Set in 2070-something, the U.S. has built a massive Maximum Security prison (MS One) set in orbit around the Earth. The worst of the worst are warehoused there in 'stasis' (which is a fancy way of saying 'coma' I suppose). The President of the U.S.'s daughter travels to the station to see first-hand if the reports that the stasis the prisoners are placed in causes mental breakdowns. So of course the prisoner awakened for the interview is probably the least stable psycho they have on hand, and, of course, he escapes and releases all the other prisoners, who soon take over the station.
Meanwhile, back on Earth, an ex-military (non-specific secret agency) operative named Snow is accused of murder and selling state secrets and is going to be sent to MS One. When word comes down that the inmates on MS One have escaped and have taken President's daughter hostage they make a deal with Snow to locate her and help her safely escape the station,
Stars Guy Pierce as
There's actually a bit more to Snow's backstory than my mini-intro-summary contains, a backstory that is mostly a Macguffin to tie the film together from start to finish and provide motivation for Snow to agree to the rescue.
The Snow character is amusing. Maggie Grace does well in her role. Stormare brings life in to an otherwise shallow two-dimensional character. Actually almost all the characters in the film are shallow action film stereotype caricatures, the only thing breathing life in to any of them are the actors in the roles.
As hinted at above, the premise of this film is nothing short of "Escape from New York" redressed in a space station. The story is based on an idea of Luc Besson. Luc Besson's name is promoted all over this film as 3rd credit on the screenplay and executive producer. Which basically means his idea written and directed by a whole other crew. Yeah, I knew that going in. I'm not fooled by the ol' bait-and-switch that Luc Besson's name has become. Ultimately, this film could easily have been inserted in to the "Escape from..." franchise by changing "Snow" to "Snake Plisskin". Heck it probably was conceived as such.
Overall - a fun film if you enjoyed "Escape from New York". Turn off expectations of any resemblance of reality, sit back and watch it happen.
The negatives. I'm doing this wholly separate from the near-accolades above because, my gosh, there is so much that is wrong, or off, or just plain cheating in the film. The film can be enjoyed despite these negatives, and sometimes I really had to work to watch around them, but I can't ignore they exist either. Keep in mind this is just a small sample of some of the more glaring issues.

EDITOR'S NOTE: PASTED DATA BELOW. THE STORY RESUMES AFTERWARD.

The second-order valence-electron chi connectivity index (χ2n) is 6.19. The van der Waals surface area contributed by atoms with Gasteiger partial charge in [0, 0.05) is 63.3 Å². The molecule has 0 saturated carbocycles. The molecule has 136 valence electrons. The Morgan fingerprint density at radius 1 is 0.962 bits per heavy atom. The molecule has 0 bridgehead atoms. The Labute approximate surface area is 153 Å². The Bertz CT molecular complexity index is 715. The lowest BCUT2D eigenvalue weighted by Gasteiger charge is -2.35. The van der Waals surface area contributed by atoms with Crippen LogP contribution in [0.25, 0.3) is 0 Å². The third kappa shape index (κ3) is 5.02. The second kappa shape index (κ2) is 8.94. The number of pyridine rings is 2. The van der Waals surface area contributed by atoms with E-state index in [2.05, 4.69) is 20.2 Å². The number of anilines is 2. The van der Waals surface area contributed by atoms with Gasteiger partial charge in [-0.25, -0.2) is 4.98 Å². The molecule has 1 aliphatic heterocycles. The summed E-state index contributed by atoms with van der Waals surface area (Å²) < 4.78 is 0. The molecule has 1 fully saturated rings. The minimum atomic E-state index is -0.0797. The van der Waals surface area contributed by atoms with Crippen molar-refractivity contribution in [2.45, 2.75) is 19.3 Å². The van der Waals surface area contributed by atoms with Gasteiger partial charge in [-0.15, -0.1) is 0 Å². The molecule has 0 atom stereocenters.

How the mentally unstable prisoner is able to escape in the first place - the series of events that lead to his escape are, well, dumb. Predictable and dumb and pulled straight out of "Con Air".
As mentioned before all the characters are stereotypical caricatures with little to no depth. And, again, the only thing that makes them watchable are the cast.
There's a chase sequence that is obviously all CG with Snow either pasted in blue-screen or rendered. It looks like a videogame chase sequence. The most obvious of the CG footage in the film and somewhat distracting, though thankfully brief and not repeated.
The film ignores physics practically every chance it gets. How 'gravity' is provided not only on the MS One station, but in the transport vessels and such, is of course ignored. But what really makes it obvious happens when Snow has to cross an expanse in the center of MS One, which actually might be the station's "gravity generator". If you watch the film and see the scene you'll understand. In a nutshell - nothing is too sacred to be sacrificed in the interest of getting from point A to point B.
There's another scene, near the end, that is even more over-the-top wrong. I won't say what happens, but you'll know it when you see it.
Some things happen for no reason at all. Specifically the International Space Station crashing in to the MS One prison. I suppose they explain it because they mention without the maintenance crew constantly controlling the station's free-fall MS One moves out of its orbit or something, but no, that doesn't just happen in the time frame the film takes place. It happens, then nobody mentions it again, which basically tells me if they never had that crash happen it wouldn't affect the story one bit.
The biggest head-smacking "duh" of the film? The concept of having a prison in space in the first place. I mean, come on. Was there not a more expensive prison solution imaginable? They could warehouse them all in abandoned salt mines or under the sea or something for incredibly less than it would cost to build a space prison. The payload costs of launching that much material and that many people in to space alone would pay for the salt mine solution many times over. I realize that there is no story if it isn't a prison in space. How else could Luc Besson one-up Carpenter's walled up Manhattan or Los Angeles?
So how is this different than, say, "Shoot 'Em Up"? Well, out of the gate "Shoot 'Em Up" tells you exactly what sort of lampoon of over-the-top action films it is going to be. "Lockout", on the other hand, is more like "Live Free or Die Hard", where a seemingly acceptable "suspension of disbelief" universe is repeatedly shattered by improbability stacked upon improbability stacked upon implausibilities and impossibilities to the point where it collapses under its own weight. Sure, "Shoot 'Em Up" does the same thing, but they tell you ahead of time it will be that way, so it's okay. "Lockout" doesn't, it just cheats whenever it needs to cheat to move the story to the next scene or 'go big' for a bit to wake the audience.
None of that means I didn't enjoy watching the film. I liked it, just as I liked "Live Free or Die Hard" for what it was. But liking them doesn't excuse their faults.